Irish online retailers concerned about labour shortage and persistent supply chain issues

Scurri, the software provider that connects and optimises the eCommerce ordering, shipping, and delivery process, has released the results of its nationwide representative B2B survey among over 150 retailers across Ireland.

The findings reveal the level of key concern felt by retailers leading up to the festive season. The study also looked at how supply chain complications have caused changes in online retailers’ key growth markets and their feelings going into the New Year (2022 ).

"Supply chain disruption is at a crisis point. HGV driver and CO2 shortages, inflated shipping costs and commodities prices, sustainability issues, financial strains and greater ESG regulations for sourcing and manufacturing goods are just some of the many challenges retailers are facing.

"As we approach one of the busiest shopping periods of the year, it’s therefore critical for retailers to reflect on how they can respond to their concerns through their own campaigns and strategies. Retailers have no choice but to turn this disruption on its head by kickstarting Christmas marketing earlier than usual to keep customers happy", Rory O’Connor, founder and CEO of Scurri, said.

HGV driver and staffing shortages being at a crisis point, as well as Northern Ireland Protocol and resulting complications, are cited among main retailers’ concerns

"Almost nine out of 10 online retailers state that they are concerned or very concerned about labour shortage and supply chain issues ahead of the Christmas season, with only as little as nine percent of retailers saying they are not really concerned.

"More than half of the surveyed online retailers (59 percent ) felt that they would be facing a more challenging Christmas season than in the previous year (Christmas 2020 ), with only 15 percent believing that the situation will prove less difficult. For physical stores there were similar sentiments, with 58 percent stating that they see the circumstances being more challenging than what we experienced in 2020, and 28% believing that physical stores will face the same amount of difficulty.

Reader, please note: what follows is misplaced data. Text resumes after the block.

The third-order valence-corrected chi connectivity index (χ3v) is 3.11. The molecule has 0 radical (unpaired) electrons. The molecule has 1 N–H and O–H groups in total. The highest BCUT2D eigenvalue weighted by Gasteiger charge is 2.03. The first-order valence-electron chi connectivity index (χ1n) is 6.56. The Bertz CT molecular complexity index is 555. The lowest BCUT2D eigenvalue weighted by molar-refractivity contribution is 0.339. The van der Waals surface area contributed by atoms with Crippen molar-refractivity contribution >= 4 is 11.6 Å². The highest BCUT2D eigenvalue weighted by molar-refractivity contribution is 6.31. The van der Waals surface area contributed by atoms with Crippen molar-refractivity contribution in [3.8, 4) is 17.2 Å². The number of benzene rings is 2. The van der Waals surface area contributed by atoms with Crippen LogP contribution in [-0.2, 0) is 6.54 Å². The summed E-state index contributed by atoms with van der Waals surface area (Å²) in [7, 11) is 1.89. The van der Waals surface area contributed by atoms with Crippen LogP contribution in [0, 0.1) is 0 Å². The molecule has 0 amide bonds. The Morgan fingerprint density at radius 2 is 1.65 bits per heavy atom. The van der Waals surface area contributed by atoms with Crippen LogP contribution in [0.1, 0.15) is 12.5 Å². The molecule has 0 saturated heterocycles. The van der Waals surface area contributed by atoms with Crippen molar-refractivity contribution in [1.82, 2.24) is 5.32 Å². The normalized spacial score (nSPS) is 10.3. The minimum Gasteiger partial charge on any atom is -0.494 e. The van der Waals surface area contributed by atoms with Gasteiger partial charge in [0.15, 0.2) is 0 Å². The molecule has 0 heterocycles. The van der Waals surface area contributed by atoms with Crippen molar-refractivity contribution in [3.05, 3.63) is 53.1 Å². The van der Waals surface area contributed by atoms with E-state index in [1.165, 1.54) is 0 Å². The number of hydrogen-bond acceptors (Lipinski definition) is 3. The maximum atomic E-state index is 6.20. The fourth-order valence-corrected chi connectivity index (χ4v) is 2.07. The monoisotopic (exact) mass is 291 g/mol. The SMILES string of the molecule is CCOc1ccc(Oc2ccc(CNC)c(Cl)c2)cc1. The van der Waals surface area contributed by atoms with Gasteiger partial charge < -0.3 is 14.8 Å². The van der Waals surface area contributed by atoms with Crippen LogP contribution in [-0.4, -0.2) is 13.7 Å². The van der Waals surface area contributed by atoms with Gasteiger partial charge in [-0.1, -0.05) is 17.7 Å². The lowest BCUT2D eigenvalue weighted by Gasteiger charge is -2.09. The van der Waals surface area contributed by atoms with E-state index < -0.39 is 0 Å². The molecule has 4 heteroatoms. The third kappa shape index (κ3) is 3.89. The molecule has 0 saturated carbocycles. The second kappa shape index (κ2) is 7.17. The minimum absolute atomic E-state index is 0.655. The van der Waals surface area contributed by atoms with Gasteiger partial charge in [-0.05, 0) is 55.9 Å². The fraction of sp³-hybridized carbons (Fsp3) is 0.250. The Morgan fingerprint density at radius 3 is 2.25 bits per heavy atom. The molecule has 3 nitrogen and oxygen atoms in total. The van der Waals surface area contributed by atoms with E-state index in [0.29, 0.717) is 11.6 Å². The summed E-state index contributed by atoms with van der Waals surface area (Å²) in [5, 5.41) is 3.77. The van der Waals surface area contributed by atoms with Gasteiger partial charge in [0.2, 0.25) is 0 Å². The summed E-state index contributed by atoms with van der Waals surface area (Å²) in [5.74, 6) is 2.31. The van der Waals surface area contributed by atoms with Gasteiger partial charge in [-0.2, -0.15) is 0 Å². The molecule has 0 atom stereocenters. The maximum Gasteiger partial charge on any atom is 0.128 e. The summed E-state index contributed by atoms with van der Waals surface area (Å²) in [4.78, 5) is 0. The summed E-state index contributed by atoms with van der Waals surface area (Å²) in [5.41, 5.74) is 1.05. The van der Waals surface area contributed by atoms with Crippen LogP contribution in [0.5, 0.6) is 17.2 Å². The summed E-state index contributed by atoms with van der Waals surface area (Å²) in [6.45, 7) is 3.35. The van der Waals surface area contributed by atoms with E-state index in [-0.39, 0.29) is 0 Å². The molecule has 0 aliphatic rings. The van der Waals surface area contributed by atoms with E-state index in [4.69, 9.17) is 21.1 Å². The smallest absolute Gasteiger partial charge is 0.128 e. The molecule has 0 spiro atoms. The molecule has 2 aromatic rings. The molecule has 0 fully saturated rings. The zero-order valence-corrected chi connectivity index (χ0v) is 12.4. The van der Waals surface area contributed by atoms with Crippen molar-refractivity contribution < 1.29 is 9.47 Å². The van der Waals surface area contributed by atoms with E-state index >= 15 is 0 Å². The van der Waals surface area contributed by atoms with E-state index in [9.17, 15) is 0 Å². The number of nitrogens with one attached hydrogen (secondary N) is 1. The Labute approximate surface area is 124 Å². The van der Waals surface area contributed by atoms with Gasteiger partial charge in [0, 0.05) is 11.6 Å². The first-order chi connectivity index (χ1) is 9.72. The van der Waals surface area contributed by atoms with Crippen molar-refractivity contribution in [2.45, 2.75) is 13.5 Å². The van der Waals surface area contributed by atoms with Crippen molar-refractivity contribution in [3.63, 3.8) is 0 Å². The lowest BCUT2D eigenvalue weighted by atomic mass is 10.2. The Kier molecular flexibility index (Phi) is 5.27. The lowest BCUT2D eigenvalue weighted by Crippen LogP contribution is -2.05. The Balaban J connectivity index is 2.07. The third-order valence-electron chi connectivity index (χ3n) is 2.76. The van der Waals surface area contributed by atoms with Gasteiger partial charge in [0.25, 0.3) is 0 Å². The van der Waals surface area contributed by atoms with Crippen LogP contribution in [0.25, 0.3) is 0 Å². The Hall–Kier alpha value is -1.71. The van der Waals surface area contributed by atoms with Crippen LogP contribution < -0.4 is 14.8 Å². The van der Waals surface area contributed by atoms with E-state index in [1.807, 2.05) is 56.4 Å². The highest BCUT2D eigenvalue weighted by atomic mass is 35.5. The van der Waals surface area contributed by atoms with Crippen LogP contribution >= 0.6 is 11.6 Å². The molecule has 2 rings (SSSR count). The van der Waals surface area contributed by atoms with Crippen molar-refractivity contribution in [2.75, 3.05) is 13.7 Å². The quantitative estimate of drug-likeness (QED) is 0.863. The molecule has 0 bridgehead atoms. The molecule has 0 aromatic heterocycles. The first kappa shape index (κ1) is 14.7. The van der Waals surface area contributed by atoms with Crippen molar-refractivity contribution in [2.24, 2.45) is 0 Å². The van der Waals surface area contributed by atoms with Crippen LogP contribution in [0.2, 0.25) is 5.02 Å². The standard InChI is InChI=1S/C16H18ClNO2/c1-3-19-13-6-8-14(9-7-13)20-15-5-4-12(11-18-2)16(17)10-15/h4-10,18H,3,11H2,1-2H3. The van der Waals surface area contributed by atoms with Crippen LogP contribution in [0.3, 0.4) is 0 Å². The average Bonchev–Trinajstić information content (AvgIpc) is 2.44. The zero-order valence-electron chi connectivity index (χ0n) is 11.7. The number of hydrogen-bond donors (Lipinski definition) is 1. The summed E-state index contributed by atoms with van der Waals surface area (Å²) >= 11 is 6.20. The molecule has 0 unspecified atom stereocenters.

"Of course in these circumstances, Irish retailers have been looking to our neighbours in the UK and their dealing with the crisis. 75 percent of online Irish retailers feel that Ireland is in a stronger position than the UK to deal with the present situation. Similarly, more than three quarters of respondents (76 percent ) agree that the Northern Ireland Protocol is the greatest factor negatively impacting trade this coming Christmas.

"As a result of these changes and complications in the last month, many Irish retailers are concerned about the level of expected trade to and from Ireland in the coming months; 29 percent of respondents predict exports to fall, imports to rise; 24 percent predict exports to rise, imports to rise; 24 percent predict exports to rise, imports to fall; and 23 percent predict exports to fall, imports to fall. These results highlight the uncertainty of the direction in which trade may go as we enter the new year," the survey findings noted.


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